Further, statements must directly confront how disciplines and scholars perpetuate power imbalances in traditional research practice by treating community members -- often from marginalized groups -- as research subjects and should commit to respectfully and equitably involve local partners in determining how knowledge is gathered and codified. Finally, discussions around anti-Black racism must address how dismantling white supremacy requires much more than gaining access to the language of liberation. These engagements should attend to how antiracist work requires: 1) navigating white centrism as one engages in this process and 2) challenging the myth of diversity and inclusion as a diversion from the need to radically give up power within white institutions. When institutions and individuals fail to do this, they perpetuate performative allyship that exists in the service of white comfort, and they fail to create intentional spaces of belonging for Black faculty and students.

At the same time, it’s imperative to guard against paternalism and charity often evoked through solidarity statements and expressions of sympathy for those who are harmed by anti-Black racism. Black people and communities are not simply exceptional objects for saving and benevolence. It’s important to not just call out their oppression but to also acknowledge and celebrate the fact Black people throughout the world, including in the United States, have been key to shaping the character and identity of the contemporary, modern world through their labor, knowledge, resistance and outright rebellion -- holding oppressive systems and racist individuals accountable as they are doing now. Academic institutions must be resolute in honoring Black people’s agency, participation and leadership, often undertaken at a great cost to themselves, their families and their communities.

Institutional efforts to produce solidary statements, create committees to examine diversity efforts, hold difficult conversations about anti-Black racism or develop action plans to recruit additional Black faculty and students are commendable. They should be considered necessary steps to engaging in long term change to address white supremacy in academe. But they are all Band-Aid, short-term solutions to problems that require deeper introspection. Without difficult, honest examinations of climate and whether an academic space is safe, inclusive or has enough support systems and institutional policies for Black faculty and students to thrive and grow as scholars and community members, even the best-intentioned recruitment and retention efforts are bound to fail.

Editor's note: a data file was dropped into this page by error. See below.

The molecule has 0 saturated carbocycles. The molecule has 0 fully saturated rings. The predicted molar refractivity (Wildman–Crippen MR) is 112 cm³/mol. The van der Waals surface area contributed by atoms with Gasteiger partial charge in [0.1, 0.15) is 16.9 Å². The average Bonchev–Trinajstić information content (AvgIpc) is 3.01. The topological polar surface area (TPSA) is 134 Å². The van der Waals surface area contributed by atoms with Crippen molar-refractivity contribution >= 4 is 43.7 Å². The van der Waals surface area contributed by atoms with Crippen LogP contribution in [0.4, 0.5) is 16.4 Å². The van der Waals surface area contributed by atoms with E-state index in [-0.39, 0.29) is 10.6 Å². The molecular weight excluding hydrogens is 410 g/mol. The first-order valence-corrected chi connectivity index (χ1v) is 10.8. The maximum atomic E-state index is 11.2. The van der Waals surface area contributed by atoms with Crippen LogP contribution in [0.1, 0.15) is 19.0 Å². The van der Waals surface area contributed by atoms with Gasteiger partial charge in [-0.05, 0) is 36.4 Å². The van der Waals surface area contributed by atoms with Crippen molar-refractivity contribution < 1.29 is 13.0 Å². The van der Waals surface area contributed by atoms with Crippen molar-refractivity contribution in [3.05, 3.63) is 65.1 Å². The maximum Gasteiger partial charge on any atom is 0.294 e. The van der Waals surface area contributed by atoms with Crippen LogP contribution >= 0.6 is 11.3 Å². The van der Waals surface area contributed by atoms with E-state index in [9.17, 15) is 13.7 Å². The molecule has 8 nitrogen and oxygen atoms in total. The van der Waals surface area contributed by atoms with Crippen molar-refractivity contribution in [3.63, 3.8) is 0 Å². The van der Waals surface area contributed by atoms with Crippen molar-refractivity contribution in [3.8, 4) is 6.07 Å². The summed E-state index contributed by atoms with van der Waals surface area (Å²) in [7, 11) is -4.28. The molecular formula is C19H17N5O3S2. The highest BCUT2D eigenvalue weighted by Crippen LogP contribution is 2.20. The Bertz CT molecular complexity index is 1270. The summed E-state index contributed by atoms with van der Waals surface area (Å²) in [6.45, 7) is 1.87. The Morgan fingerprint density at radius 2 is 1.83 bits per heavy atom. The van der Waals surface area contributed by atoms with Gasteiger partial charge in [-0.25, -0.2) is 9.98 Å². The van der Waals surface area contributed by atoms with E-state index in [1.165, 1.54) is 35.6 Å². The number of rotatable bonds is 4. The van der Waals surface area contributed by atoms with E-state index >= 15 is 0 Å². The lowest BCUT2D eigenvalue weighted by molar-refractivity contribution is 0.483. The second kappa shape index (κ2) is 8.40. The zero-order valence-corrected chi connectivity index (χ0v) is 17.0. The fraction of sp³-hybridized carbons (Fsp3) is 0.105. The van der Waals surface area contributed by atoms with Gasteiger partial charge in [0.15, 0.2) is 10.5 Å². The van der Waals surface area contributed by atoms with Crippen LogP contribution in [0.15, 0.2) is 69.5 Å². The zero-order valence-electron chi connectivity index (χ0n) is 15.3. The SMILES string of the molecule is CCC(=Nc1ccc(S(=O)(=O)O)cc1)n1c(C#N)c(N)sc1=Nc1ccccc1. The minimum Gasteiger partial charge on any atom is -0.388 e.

Institutional administrators often recognize the benefits of diversifying faculty and student ranks but do not fully comprehend how crucial it is to understand and have the will to ensure that recruitment and retention processes are fully integrated into an environment of respect, trust, inclusion and meaningful engagement. Focusing exclusively on diversity programming and training without evaluating or facilitating ways to embed antiracism as foundational to the daily experiences, interactions and behaviors of academic communities leads to an institutional culture in which Black faculty and students do not feel valued. Transforming institutional cultures into those that represent national diversity require reckoning with academic social norms that perpetuate anti-Black racism as well as developing and applying the initiatives needed to eliminate those norms.


Inside Higher Ed reached out to the University of Maryland, which had the following comment: "Leadership in the College of Behavioral and Social Sciences and in the Department of Anthropology are actively working with faculty, administrators, staff, students and alumni to address the significant and shared concerns outlined by Dr. Sangaramoorthy and Dr. Richardson. Their critiques and recommendations serve as important self-reflection guides, not only for our college and university community, but for all universities as we continue our work to improve higher education, and the environments in which we work, teach, and learn. Retention, promotion, recruitment, and support of Black faculty and students remain important priorities for UMD and the college, and we understand the urgency and value of accelerating and strengthening these efforts. Without question, there is more work to be done, and this commitment is a shared responsibility across the university.​"

Bio

Thurka Sangaramoorthy is an associate professor of anthropology at the University of Maryland, College Park, whose work focuses on global health and migration, infectious disease epidemics, and critical studies of racialization. She is the author of Treating AIDS: Politics of Difference, Paradox of Prevention and co-author of Rapid Ethnographic Assessments: A Practical Approach and Toolkit for Collaborative Community Research. Joseph B. Richardson Jr. is the interim chair of African American studies and the Joel and Kim Feller Endowed Professor of African American Studies and Medical Anthropology at the university. He is the principal investigator for the Center for Injury Prevention and Policy at the University of Maryland R. Adams Cowley Shock Trauma Center, where he investigates violence, trauma and the effectiveness of hospital violence intervention programs.